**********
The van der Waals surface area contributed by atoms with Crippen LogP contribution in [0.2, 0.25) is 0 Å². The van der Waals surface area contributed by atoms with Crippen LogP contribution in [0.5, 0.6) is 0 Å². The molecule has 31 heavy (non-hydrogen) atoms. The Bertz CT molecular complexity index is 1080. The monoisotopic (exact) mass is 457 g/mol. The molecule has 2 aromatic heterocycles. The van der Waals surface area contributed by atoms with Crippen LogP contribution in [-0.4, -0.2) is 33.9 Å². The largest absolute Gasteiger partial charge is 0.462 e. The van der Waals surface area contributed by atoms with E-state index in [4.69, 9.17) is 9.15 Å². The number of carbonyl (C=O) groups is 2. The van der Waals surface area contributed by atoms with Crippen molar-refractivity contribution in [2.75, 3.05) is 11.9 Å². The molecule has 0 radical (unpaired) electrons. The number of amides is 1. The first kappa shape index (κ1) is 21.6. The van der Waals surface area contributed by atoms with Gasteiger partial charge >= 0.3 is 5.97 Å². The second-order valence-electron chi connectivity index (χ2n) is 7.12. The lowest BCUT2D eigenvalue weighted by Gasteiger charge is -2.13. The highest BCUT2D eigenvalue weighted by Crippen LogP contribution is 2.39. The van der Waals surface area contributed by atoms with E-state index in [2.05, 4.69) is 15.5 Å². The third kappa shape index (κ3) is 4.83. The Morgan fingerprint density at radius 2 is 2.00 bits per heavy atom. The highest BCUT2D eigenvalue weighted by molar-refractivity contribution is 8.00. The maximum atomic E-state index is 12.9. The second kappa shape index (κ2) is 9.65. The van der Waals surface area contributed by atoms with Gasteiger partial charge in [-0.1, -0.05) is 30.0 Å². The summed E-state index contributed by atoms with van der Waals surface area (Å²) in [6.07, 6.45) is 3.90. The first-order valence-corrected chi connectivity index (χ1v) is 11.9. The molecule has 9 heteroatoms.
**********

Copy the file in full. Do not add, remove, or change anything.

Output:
The van der Waals surface area contributed by atoms with Crippen LogP contribution in [0.2, 0.25) is 0 Å². The van der Waals surface area contributed by atoms with Crippen LogP contribution in [0.5, 0.6) is 0 Å². The molecule has 31 heavy (non-hydrogen) atoms. The Bertz CT molecular complexity index is 1080. The monoisotopic (exact) mass is 457 g/mol. The molecule has 2 aromatic heterocycles. The van der Waals surface area contributed by atoms with Crippen LogP contribution in [-0.4, -0.2) is 33.9 Å². The largest absolute Gasteiger partial charge is 0.462 e. The van der Waals surface area contributed by atoms with E-state index in [4.69, 9.17) is 9.15 Å². The number of carbonyl (C=O) groups is 2. The van der Waals surface area contributed by atoms with Crippen molar-refractivity contribution in [2.75, 3.05) is 11.9 Å². The molecule has 0 radical (unpaired) electrons. The number of amides is 1. The first kappa shape index (κ1) is 21.6. The van der Waals surface area contributed by atoms with Gasteiger partial charge >= 0.3 is 5.97 Å². The second-order valence-electron chi connectivity index (χ2n) is 7.12. The lowest BCUT2D eigenvalue weighted by Gasteiger charge is -2.13. The highest BCUT2D eigenvalue weighted by Crippen LogP contribution is 2.39. The van der Waals surface area contributed by atoms with E-state index in [2.05, 4.69) is 15.5 Å². The third kappa shape index (κ3) is 4.83. The Morgan fingerprint density at radius 2 is 2.00 bits per heavy atom. The highest BCUT2D eigenvalue weighted by molar-refractivity contribution is 8.00. The maximum atomic E-state index is 12.9. The second kappa shape index (κ2) is 9.65. The van der Waals surface area contributed by atoms with Gasteiger partial charge in [-0.1, -0.05) is 30.0 Å². The summed E-state index contributed by atoms with van der Waals surface area (Å²) in [6.07, 6.45) is 3.90. The first-order valence-corrected chi connectivity index (χ1v) is 11.9. The molecule has 9 heteroatoms.